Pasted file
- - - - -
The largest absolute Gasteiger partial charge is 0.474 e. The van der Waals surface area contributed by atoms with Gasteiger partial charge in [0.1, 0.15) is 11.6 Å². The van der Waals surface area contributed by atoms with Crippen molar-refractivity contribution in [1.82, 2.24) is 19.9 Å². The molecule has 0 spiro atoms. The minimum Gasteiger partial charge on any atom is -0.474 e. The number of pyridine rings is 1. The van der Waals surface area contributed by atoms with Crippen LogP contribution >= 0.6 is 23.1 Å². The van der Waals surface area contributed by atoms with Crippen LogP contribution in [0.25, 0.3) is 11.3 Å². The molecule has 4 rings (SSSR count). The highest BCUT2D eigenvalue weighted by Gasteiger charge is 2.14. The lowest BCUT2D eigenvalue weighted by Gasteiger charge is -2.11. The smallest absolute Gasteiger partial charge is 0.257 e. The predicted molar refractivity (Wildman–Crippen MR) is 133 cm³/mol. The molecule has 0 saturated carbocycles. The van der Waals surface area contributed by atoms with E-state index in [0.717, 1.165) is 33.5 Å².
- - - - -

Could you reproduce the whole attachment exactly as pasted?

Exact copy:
The largest absolute Gasteiger partial charge is 0.474 e. The van der Waals surface area contributed by atoms with Gasteiger partial charge in [0.1, 0.15) is 11.6 Å². The van der Waals surface area contributed by atoms with Crippen molar-refractivity contribution in [1.82, 2.24) is 19.9 Å². The molecule has 0 spiro atoms. The minimum Gasteiger partial charge on any atom is -0.474 e. The number of pyridine rings is 1. The van der Waals surface area contributed by atoms with Crippen LogP contribution >= 0.6 is 23.1 Å². The van der Waals surface area contributed by atoms with Crippen LogP contribution in [0.25, 0.3) is 11.3 Å². The molecule has 4 rings (SSSR count). The highest BCUT2D eigenvalue weighted by Gasteiger charge is 2.14. The lowest BCUT2D eigenvalue weighted by Gasteiger charge is -2.11. The smallest absolute Gasteiger partial charge is 0.257 e. The predicted molar refractivity (Wildman–Crippen MR) is 133 cm³/mol. The molecule has 0 saturated carbocycles. The van der Waals surface area contributed by atoms with E-state index in [0.717, 1.165) is 33.5 Å².